Tropical Storm Nestor has formed in the Gulf of Mexico

Posted at 8:10 AM, Oct 18, 2019
and last updated 2019-10-18 13:54:32-04

1:00 PM UPDATE: MIAMI (AP) - Tropical Storm Nestor has formed in the Gulf of Mexico; storm surge, high winds expected along US Gulf Coast.


UPDATE 10:00 AM:

No substantial change to the track but the winds have picked up a little now sustained at 60 mph with gusts up to 70.


A system in the Gulf of Mexico is still waiting on the official designation as "Nestor" but regardless of the finer nuances of a named storm it's producing tropical storm forced conditions in the Gulf.

The latest track from the National Hurricane Center takes PTC 16 way to the east of Louisiana and making landfall somewhere close to Panama City as a tropical storm with winds around 50 mph.

There's been very little change in the overall track of this storm, and even the intensity forecast for the most part hasn't really changed all that much from the last several days.

It's worth pointing out how quickly this storm is moving which will help minimize the overall impact, by not allowing the winds, rain, and seas from piling up on each other.

Since the storm is so heavily sheared to the east the impacts for Acadiana will be minimal, rains will start around New Orleans but areas west of the Crescent City will for the most part be dry.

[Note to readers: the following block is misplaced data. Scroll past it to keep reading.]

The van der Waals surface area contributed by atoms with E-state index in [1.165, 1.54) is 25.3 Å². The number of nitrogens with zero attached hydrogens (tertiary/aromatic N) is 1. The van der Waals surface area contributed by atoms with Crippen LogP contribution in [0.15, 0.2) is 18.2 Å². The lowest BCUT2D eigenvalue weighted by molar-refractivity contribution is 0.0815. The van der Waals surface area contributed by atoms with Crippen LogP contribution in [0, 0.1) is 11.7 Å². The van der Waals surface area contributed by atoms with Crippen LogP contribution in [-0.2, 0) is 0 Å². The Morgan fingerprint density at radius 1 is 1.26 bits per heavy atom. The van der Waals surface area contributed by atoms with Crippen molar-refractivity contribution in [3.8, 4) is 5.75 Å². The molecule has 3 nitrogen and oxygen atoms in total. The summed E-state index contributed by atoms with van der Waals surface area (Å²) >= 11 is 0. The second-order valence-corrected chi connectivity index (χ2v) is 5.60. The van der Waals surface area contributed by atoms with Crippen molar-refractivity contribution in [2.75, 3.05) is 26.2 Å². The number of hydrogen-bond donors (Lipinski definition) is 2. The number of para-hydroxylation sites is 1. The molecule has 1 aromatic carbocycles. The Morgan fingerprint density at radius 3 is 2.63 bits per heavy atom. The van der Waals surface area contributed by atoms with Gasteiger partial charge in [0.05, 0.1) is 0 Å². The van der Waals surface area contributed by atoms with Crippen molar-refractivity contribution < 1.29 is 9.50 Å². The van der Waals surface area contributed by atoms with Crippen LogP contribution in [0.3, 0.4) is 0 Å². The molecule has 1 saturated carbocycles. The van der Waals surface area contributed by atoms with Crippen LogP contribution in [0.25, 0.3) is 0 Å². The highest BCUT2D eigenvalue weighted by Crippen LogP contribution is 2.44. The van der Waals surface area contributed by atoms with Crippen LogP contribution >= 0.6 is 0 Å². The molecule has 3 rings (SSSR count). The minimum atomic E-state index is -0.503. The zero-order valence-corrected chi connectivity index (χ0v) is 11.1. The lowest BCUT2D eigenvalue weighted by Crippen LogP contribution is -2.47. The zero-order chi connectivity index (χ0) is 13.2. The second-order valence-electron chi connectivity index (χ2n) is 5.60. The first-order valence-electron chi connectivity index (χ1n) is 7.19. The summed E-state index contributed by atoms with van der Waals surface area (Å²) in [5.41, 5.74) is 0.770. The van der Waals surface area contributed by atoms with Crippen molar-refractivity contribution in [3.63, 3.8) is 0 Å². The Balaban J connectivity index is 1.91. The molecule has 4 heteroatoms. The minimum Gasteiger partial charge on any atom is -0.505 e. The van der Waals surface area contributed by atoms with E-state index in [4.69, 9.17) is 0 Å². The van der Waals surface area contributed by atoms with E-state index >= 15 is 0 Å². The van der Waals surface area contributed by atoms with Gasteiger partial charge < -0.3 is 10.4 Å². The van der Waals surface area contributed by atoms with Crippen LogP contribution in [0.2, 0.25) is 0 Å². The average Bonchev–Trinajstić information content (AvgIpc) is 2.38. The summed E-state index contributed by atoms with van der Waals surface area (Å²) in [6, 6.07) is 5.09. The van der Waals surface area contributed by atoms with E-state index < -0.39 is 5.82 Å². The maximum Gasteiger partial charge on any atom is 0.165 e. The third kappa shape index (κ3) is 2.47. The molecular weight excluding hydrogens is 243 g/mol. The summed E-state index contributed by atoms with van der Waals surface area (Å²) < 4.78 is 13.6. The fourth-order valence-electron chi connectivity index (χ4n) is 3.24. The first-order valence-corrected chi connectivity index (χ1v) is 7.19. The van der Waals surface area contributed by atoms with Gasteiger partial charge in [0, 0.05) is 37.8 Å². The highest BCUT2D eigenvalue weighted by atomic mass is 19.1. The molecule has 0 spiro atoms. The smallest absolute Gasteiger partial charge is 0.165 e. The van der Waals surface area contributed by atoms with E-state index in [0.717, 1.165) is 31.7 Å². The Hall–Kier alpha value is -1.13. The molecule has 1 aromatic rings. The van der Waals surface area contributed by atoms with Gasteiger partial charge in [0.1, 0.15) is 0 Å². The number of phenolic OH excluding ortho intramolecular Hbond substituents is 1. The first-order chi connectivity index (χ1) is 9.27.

The winds will be confined predominantly to the center and the range won't stretch too far out, staying out of Louisiana and not arriving along the Florida coast until late Friday night/early Saturday morning.

Tropical storm forced winds will continue into parts of Georgia which could cause some power outages and knock down weaker vegetation and toss around light lawn furniture.

The biggest issue for Louisiana, and even Acadiana, is the possibility for some coastal flooding as tides are going to be running well above normal.

Plaquemines Parish will see the worst of the rise with tides pushing 2-3 feet above normal, Cypremort Point and other areas along Vermilion Bay will see the high tide roughly a foot or two above average.

Rain fall will likely be more beneficial then nefarious for most of the south east who could use a system like this to try and break them from a drought, rain totals in the 2-5" range would certainly help the water table.

That being said with tropical system there is always the potential for localized flooding, especially on low lying roadways so travel should be avoided along the Panhandle late Friday and early Saturday.

Even though the Gulf is still running warm, having not had much of a chance to cool from a warm summer, the overall pattern isn't favorable for rapid intensification.

In fact looking at the water vapor imagery there is a tremendous amount of dry air getting forced into the system and it's battling a lot of shear to the west, this could force impacts even further outside of Acadiana.

If you have plans along the Panhandle be prepared for a wet and windy night, but this system should be passed through by Saturday afternoon and the rest of the weekend is looking good.